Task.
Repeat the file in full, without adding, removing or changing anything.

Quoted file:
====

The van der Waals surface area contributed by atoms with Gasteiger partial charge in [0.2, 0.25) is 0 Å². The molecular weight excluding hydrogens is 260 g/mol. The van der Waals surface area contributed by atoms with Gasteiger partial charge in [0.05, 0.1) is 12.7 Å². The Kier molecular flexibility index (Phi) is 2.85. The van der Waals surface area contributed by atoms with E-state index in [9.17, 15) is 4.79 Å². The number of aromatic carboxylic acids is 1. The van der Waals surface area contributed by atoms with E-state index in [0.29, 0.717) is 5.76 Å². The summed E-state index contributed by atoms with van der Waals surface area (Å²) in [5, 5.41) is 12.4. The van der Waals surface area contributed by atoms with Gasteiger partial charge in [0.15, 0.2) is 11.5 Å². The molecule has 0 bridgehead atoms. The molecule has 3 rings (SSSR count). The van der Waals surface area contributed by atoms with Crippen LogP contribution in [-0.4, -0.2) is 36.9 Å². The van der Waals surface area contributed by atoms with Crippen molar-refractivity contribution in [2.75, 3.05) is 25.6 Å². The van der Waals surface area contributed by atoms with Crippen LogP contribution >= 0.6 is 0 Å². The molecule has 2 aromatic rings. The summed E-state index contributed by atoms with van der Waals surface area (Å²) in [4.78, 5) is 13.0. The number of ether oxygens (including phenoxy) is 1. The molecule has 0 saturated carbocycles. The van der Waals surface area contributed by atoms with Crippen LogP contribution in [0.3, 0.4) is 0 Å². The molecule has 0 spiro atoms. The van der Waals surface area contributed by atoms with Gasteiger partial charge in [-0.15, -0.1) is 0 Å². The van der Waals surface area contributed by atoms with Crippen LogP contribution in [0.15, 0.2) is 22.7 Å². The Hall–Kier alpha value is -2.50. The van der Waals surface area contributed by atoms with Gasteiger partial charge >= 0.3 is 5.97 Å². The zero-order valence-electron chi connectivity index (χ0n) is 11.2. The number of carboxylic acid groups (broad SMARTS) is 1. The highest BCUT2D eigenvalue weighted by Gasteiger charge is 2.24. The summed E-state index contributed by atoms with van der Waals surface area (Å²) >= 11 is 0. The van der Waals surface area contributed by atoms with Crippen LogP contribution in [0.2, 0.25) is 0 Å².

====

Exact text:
The van der Waals surface area contributed by atoms with Gasteiger partial charge in [0.2, 0.25) is 0 Å². The molecular weight excluding hydrogens is 260 g/mol. The van der Waals surface area contributed by atoms with Gasteiger partial charge in [0.05, 0.1) is 12.7 Å². The Kier molecular flexibility index (Phi) is 2.85. The van der Waals surface area contributed by atoms with E-state index in [9.17, 15) is 4.79 Å². The number of aromatic carboxylic acids is 1. The van der Waals surface area contributed by atoms with E-state index in [0.29, 0.717) is 5.76 Å². The summed E-state index contributed by atoms with van der Waals surface area (Å²) in [5, 5.41) is 12.4. The van der Waals surface area contributed by atoms with Gasteiger partial charge in [0.15, 0.2) is 11.5 Å². The molecule has 0 bridgehead atoms. The molecule has 3 rings (SSSR count). The van der Waals surface area contributed by atoms with Crippen LogP contribution in [-0.4, -0.2) is 36.9 Å². The van der Waals surface area contributed by atoms with Crippen molar-refractivity contribution in [2.75, 3.05) is 25.6 Å². The van der Waals surface area contributed by atoms with Crippen LogP contribution >= 0.6 is 0 Å². The molecule has 2 aromatic rings. The summed E-state index contributed by atoms with van der Waals surface area (Å²) in [4.78, 5) is 13.0. The number of ether oxygens (including phenoxy) is 1. The molecule has 0 saturated carbocycles. The van der Waals surface area contributed by atoms with Crippen LogP contribution in [0.3, 0.4) is 0 Å². The molecule has 0 spiro atoms. The van der Waals surface area contributed by atoms with Gasteiger partial charge in [-0.15, -0.1) is 0 Å². The van der Waals surface area contributed by atoms with Crippen LogP contribution in [0.15, 0.2) is 22.7 Å². The Hall–Kier alpha value is -2.50. The van der Waals surface area contributed by atoms with Gasteiger partial charge >= 0.3 is 5.97 Å². The zero-order valence-electron chi connectivity index (χ0n) is 11.2. The number of carboxylic acid groups (broad SMARTS) is 1. The highest BCUT2D eigenvalue weighted by Gasteiger charge is 2.24. The summed E-state index contributed by atoms with van der Waals surface area (Å²) >= 11 is 0. The van der Waals surface area contributed by atoms with Crippen LogP contribution in [0.2, 0.25) is 0 Å².